Goal setting isn't just something you do once at the start of the year and forget about—nor is it the property of managers and business owners. Setting goals is one of the best things we can do to motivate ourselves, deliver effectively and stay accountable for our performance. Used effectively, goals help us to achieve our best work, yet too often they can fall by the wayside, or become a source of stress and unhealthy pressure. So how do you set goals that actually stick?
Goals allow us to set expectations for ourselves and provide a sense of progress. They are effectively a mindfulness tool—helping us declare how we intend to apply ourselves. From using the fresh start effect to the time scarcity of deadlines, goal setting leverages a multitude of psychological techniques to help manage and direct our focus.
There are a ton of different ways to use goals to motivate you and provide a sense of purpose. Some goal setting methods are highly structured, intentionally stretching and focused on long-term deliverables—like the practise of OKRs. But goals can really be as informal and short-term as you like—like setting yourself a daily to-do list or committing to do a certain number of deep work a week.
However you dress it up, goal setting is ultimately just an exercise in setting an intention and delivering against it, yet meeting goals is rarely that straightforward. Often, that can be because we haven't structured our goals correctly in the first place. Try using this template to ensure you set goals you actually stick to:
It’s all very well looking at your career and saying “I want to do better”, but how will you measure this? Do you want a pay rise or a promotion, to branch into a new specialism or develop a new skill, or set a new job course entirely? Goals should never be vague. Set yourself clearly defined objectives using the framework: “I want to achieve X by X” (using lead measures over lag measures). Only once you have clarity and a vision of what success looks like can you begin mapping out the path to that goal. Uncertain goals lead to uncertain results, and undeveloped goals only lead to undeveloped futures.
Almost all goals require deadlines or time frames. Why? Because if you don’t have an end-point in mind, you won’t be able measure the effectiveness of your progress. Setting time frames also allows you to work towards your goal more efficiently; if you know there are only three months until your self-imposed deadline, you’ll know you must work that bit harder to achieve your goal. It gives you structure, allows you to plan and boosts your sense of urgency, which can be key to hitting your goals.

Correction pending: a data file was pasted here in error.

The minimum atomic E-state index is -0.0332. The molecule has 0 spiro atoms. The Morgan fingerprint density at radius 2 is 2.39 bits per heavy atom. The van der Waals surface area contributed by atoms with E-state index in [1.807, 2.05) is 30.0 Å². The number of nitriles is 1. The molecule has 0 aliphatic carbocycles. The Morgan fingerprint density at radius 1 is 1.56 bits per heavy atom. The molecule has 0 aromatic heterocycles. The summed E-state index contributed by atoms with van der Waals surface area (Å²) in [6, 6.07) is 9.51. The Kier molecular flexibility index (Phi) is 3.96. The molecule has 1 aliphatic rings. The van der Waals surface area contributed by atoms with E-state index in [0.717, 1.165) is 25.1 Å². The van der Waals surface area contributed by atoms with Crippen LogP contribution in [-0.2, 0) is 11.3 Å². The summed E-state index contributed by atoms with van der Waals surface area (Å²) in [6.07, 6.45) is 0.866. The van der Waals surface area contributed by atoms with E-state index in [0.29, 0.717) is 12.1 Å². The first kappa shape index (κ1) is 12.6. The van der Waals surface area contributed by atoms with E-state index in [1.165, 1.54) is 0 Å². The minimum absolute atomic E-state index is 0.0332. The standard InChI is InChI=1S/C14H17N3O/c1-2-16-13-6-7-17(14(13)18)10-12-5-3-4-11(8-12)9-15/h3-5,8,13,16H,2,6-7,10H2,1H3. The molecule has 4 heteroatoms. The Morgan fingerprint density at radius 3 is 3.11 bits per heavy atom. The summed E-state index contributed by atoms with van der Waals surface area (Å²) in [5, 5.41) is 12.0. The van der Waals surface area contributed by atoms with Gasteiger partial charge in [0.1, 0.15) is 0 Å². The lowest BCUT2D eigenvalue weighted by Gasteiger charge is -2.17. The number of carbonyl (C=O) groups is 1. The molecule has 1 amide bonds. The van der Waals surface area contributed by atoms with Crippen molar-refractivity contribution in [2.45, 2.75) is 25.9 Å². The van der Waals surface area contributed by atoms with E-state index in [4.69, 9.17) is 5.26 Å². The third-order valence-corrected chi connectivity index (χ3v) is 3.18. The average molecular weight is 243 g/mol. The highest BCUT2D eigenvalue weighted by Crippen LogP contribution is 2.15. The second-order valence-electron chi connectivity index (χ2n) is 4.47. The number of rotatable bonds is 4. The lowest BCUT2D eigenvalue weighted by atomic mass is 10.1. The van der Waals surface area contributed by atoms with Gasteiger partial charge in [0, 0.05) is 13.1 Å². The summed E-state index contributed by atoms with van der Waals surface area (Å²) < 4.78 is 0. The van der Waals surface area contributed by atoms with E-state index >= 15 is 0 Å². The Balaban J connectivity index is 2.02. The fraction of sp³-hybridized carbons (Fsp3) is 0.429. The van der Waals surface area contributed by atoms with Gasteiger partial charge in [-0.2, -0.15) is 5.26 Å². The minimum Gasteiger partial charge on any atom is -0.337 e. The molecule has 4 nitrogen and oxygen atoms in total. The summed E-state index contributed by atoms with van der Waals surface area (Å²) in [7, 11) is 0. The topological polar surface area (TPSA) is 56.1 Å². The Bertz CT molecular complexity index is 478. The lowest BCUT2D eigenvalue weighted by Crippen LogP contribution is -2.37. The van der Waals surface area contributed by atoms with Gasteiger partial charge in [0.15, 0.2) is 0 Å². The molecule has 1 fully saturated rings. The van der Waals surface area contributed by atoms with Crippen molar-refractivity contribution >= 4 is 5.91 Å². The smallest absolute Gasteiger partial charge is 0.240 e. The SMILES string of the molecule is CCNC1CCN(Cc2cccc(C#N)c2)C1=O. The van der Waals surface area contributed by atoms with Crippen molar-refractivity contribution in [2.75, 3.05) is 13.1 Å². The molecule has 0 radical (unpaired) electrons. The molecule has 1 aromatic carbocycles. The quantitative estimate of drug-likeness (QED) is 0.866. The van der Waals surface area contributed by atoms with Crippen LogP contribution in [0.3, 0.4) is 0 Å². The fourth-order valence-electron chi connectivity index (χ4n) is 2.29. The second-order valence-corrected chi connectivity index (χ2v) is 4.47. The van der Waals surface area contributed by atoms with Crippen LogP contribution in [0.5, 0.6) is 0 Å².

Without a time frame – or any aspect you can measure – it’s harder to define success. If your goal is to “Make more money” then how will you know when you’ve accomplished this? In two months’ time, if you’ve earned an extra few hundred dollars? Or by the end of the year, if you’ve earned an extra few thousands?
There’s general consensus that goals should be attainable and realistic. This is true to a point; setting yourself a goal that’s entirely unattainable is not only a waste of time, it will also be a major blow to your self-esteem when you fail to hit your targets—or even come close.
The whole point of goals is that they challenge and inspire you. If you set the bar too low and aim to accomplish something you know is reasonable, you won’t have the drive and motivation to push yourself further. Think about what you really want to achieve: what have you dreamed of since you were young? Where do you see your future self? Where do you definitely not want to be?
Obviously, there should be some limit to what you’re trying to achieve. Some goals just aren’t ever realistic, no matter how hard you push yourself. For example, if you’re not a naturally fast runner you’ll never win a 100 meter race, let alone set a record; likewise, if you’re 70 years old without any political experience, you’ll never become the President of the US (wait… scratch that last one). But how do you differentiate between a goal that’s ambitious-yet-still-achievable and a goal that’s entirely outlandish?
To decide this, you need to consider your plans for success. How are you going make this dream a reality? What steps will you take? You can have a goal that on the surface seems unworkable, but if you can clearly document every step you’ll need to take for it to happen, then it’s still achievable. Goals should be realistic, but also ambitious.
Don’t make the mistake of being so focused on the outcome of your goal that you neglect the steps you must take to achieve it. Take the time to write out a detailed plan of action – the very act of writing it down will make it appear more substantial. Lay out the individual steps you’ll take, then cross them off once you achieve them (few things are as satisfactory!).
Look into any tools to help you measure them, so you actually know you’re progressing. Time blocking is an excellent tool for mapping our time to achieve your goals. Keeping a productivity planners can also be useful, but it can get time-consuming, so consider using tools which help you understand what you’ve already put into your goal without the extra effort. Trello boards and automatic time tracking are a great place to start! As you do this, you’ll know that you’re getting closer to your end goal—something that in itself is a powerful aid.
When it comes to setting and achieving goals, don’t be shy. Tell people about what you’re trying to achieve—by stating it publicly you’re making yourself accountable for achieving it. If you set a goal and don’t tell anyone, the power of the goal is vastly minimized. There’s nobody to hold you accountable, to ask you how you’re doing or where you are on your journey. Establish a public commitment to your goal by sharing your vision with people around you—and celebrate it when you finally get there!